It’s time for investors who bailed on the dollar in the past few weeks to get back in, says the most-accurate currencies forecaster.
The greenback has tumbled 4.3 percent versus the euro since touching a 12-year high last month amid speculation the Federal Reserve will delay raising interest rates, in part because the dollar’s strength is hurting U.S. economic growth. That concern is overblown, according to ING Groep NV, which topped Bloomberg’s rankings of foreign-exchange analysts for the second quarter in a row.
“The market is now pricing in a very subdued pace of the tightening cycle — we disagree,” Petr Krpata, a foreign-exchange strategist at ING in London, said on April 1 by phone. “We just see the latest correction as a perfect opportunity to get into the trade again.”
Even with the recent reversal, the dollar has rallied between 3.6 percent and 30 percent against all of its major peers since mid-2014 as the Fed’s plans to raise interest rates attracted cash to the U.S., at the same time that central banks from Europe to Japan boosted their stimulus. That momentum halted when Fed officials cut their forecasts for rate increases last month and alluded to the currency’s drag on exports.
ING sees the Fed raising rates this year even after an April 3 report showed the U.S. added the fewest jobs last month since December 2013. That makes buying the dollar versus the euro the best play in currency markets, according to the Amsterdam-based bank, among one of the first to say the currency pair will achieve parity this year for the first time in more than a decade.
“The stronger dollar doesn’t necessarily have to change the U.S. economic prospect,” said Krpata, who helps compile ING’s forecasts along with London-based head of currency strategy, Chris Turner.
Exports account for only 14 percent of the American economy, according to World Bankdata. That’s the least among Group of 10 nations, and compares with 30 percent for Canada, 46 percent for Germany, and over 80 percent for the Netherlands and Belgium.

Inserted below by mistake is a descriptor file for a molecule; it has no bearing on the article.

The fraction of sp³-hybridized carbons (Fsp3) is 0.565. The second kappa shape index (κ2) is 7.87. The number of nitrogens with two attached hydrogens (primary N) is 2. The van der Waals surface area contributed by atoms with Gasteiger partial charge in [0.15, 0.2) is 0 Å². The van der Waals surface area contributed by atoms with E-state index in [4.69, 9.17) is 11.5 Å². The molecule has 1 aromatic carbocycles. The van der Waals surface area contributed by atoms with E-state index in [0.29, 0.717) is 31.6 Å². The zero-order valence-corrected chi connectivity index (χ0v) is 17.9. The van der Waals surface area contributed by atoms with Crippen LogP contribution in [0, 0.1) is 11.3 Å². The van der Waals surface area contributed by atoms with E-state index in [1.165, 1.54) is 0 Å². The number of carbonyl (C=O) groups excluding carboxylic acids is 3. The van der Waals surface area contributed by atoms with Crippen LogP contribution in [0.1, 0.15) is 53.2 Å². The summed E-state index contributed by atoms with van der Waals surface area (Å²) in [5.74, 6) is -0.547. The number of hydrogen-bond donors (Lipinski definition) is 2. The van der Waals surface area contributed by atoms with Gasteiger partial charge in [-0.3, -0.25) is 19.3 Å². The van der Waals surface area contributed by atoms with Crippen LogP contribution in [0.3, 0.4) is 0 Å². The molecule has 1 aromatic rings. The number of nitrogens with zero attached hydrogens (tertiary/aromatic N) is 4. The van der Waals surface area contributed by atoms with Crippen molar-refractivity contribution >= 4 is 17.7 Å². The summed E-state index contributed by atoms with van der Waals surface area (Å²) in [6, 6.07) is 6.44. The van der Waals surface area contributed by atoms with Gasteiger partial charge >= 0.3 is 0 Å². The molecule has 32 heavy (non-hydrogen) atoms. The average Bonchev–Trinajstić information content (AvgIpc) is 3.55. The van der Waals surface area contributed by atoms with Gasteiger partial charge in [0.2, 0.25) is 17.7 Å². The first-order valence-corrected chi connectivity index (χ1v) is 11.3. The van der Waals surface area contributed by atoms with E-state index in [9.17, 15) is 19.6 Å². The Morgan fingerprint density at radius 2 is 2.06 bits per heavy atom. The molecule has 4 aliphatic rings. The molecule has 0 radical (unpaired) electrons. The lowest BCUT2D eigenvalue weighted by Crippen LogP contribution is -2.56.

ING forecasts the dollar, which traded at $1.0924 per euro at 6 a.m. on Tuesday in London, to strengthen to parity by mid-year and reach 95 cents by Dec. 31. That’s more bullish than the median year-end estimate of $1.05 in a Bloomberg survey of 69 strategists and economists. It reached $1.0458 on March 16, the strongest since January 2003.
While monetary authorities worldwide have slashed borrowing costs this year to revive growth, an unprecedented bond-purchasing program by the European Central Bank, amplified by negative interest rates, has made the single currency a prime selling target for investors.
ING topped Bloomberg’s rankings of foreign-exchange analysts for the four quarters ended March 31, after also leading the previous period.
The best forecasters in Bloomberg’s rankings were identified by averaging individual scores on margin of error, timing and directional accuracy across 13 currency pairs during the past four quarters.
Banks had to be ranked in at least eight of the pairs to qualify for the overall placing, with 60 succeeding. ING’s score of 60.98 compares with No. 2 Credit Suisse Group AG’s 60.71.
Saxo Bank A/S took third place, with a score of 60.58, and was the best forecaster for the euro-dollar pair after being the most bullish on the greenback at the beginning of the year.
Now, Saxo strategists say the rally may be exhausted following nine straight months of gains.
“Most of the move is done,” John Hardy, head of foreign-exchange strategy at Saxo Bank in Hellerup, Denmark, said in a April 4 telephone interview. “There could be some more in it, but increasingly it’s going to become a two-way trade.”
Credit Suisse is in ING’s camp and predicts the dollar will reach parity with the euro by the end of this year. The Zurich-based bank sees the Fed raising rates in June even as the job market cools.
“You need to see a lot of more these negative signs before the whole story changes,” Alvise Marino, an emerging-markets currency strategist at Credit Suisse in New York, said in a phone interview. The dollar will climb as “the main trading partners of the U.S. are all easing.”